It is not the physical abuse but the verbal humiliation that is rife, say many about the discrimination they face
“Why are we singled out? Is it because we look different?” asks Sonam, a student from Nagaland, much like her counterparts from the other North-Eastern States. Women are on the receiving end, agrees Bipin, a student from Manipur at the University of Hyderabad, and a participant of the event organised at UoH as part of a nation-wide campaign for ‘Justice for Richard Loitam'.
“We believed he was killed. There are cases of racial discrimination. I went through harassment in Delhi University. Colleges are relatively safe in Hyderabad but you cannot say the same about other cities like Bangalore and Delhi,” he says.
Campuses in the various universities across the city have a sizeable number of students from the North-East and an equally impressive number of employees from the region who have been working with IT, ITeS, MNC firms and Central Government offices here.
There are about 500 members registered with each of the various region-based communities that support families hailing from Nagaland, Mizoram, Manipur and Assam. The associations often meet on weekends.
“New students coming into the city get enrolled with us. We keep a track of their welfare. We also brief them on local culture,” says a member of the Hyderabad Mizo Association. Similarly, the Hyderabad Manipuri Society (HYMS) brings together students in the city under its cover.
Workplaces do offer conducive atmosphere here, which is one of the main reasons why most stay back despite issues they face in public places. But finding accommodation tops the list of worries in the twin cities.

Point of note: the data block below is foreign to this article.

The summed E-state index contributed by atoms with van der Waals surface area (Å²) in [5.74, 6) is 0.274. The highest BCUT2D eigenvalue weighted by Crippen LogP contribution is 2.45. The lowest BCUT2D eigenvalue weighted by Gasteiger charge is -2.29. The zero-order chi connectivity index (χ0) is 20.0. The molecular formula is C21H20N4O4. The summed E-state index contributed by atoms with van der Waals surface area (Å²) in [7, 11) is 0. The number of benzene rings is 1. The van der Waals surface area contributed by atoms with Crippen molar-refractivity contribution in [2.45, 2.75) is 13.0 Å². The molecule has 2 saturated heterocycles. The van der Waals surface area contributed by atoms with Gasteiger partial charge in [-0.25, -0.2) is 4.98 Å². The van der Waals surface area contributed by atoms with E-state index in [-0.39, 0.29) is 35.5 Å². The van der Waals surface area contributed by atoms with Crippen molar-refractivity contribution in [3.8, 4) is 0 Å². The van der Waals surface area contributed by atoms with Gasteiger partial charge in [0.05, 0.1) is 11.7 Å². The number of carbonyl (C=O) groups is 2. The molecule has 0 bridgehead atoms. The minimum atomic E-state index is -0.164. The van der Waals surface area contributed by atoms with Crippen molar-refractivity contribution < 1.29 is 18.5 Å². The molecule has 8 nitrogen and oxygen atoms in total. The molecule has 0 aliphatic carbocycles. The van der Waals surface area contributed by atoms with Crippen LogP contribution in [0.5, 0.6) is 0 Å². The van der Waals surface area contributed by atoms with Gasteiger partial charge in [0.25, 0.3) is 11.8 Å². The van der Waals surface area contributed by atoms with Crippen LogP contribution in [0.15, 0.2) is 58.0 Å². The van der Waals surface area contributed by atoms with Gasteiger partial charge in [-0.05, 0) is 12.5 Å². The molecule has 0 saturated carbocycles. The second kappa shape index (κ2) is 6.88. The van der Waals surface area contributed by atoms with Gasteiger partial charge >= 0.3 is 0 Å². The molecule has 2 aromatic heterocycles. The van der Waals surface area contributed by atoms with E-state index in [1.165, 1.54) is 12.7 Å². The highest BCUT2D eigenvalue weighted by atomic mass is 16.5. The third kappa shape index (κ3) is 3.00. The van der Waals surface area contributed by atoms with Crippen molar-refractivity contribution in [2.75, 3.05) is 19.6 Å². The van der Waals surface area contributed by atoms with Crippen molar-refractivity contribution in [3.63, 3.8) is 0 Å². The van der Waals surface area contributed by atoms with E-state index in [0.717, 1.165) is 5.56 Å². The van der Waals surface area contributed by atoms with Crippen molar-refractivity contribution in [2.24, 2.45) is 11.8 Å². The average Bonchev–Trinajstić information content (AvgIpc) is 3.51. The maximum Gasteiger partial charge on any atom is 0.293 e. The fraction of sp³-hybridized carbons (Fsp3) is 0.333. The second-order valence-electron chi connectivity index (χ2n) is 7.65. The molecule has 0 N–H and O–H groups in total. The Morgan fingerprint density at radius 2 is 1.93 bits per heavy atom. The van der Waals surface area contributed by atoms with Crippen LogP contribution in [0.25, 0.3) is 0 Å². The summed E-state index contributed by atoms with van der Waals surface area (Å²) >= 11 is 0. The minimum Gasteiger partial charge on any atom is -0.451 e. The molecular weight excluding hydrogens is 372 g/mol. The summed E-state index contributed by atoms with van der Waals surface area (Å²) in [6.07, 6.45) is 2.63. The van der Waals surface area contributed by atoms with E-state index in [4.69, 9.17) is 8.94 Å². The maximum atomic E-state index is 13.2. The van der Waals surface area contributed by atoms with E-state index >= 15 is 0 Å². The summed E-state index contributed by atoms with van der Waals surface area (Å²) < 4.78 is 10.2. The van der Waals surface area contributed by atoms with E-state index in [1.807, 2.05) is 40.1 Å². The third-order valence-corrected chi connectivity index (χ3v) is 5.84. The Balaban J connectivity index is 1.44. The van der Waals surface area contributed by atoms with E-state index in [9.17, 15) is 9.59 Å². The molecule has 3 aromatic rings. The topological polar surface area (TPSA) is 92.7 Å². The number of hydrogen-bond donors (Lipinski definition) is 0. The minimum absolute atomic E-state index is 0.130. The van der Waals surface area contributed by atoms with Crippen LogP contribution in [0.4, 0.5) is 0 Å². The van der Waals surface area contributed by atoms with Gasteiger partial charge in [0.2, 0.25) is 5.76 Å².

“People refuse to give us apartments on rent. You have food restrictions as well. There is a misconception that people from the North-East are into drug and alcohol abuse, which is not true,” says a student from Dimapur. An electrical engineer from Assam working in the city agrees, “I was travelling in a bus when the lady conductor started talking derogatorily. And then she and the driver went on to talk ill about my State which was unacceptable.”
It is not the physical abuse but the verbal humiliation that is rife, says Vivian Lepcha from Darjeeling, associated with the F&B industry in the city. “People come up to us and ask us if we can speak English or whether we hail from Japan, Burma or China.” He, however, notices fewer issues of discrimination now when compared to more than a decade ago when he came to the city. “Name calling used to be rampant then,” he recollects.
“Change in the perception about North-East won't happen overnight. One has to bring about awareness about the region. My classmates did not even know the name of the seven North-Eastern States, leave alone their capitals,” says Sonam.
The need of the hour then is to bridge the divide. “Including history of these States in the text books will go a long way to bring about awareness about the place, people and culture. The choir group from Shillong and Indian Idol winner from Tawang have shown that people there have talent too. Please don't treat them as second-class citizens in other States,” says Bipin.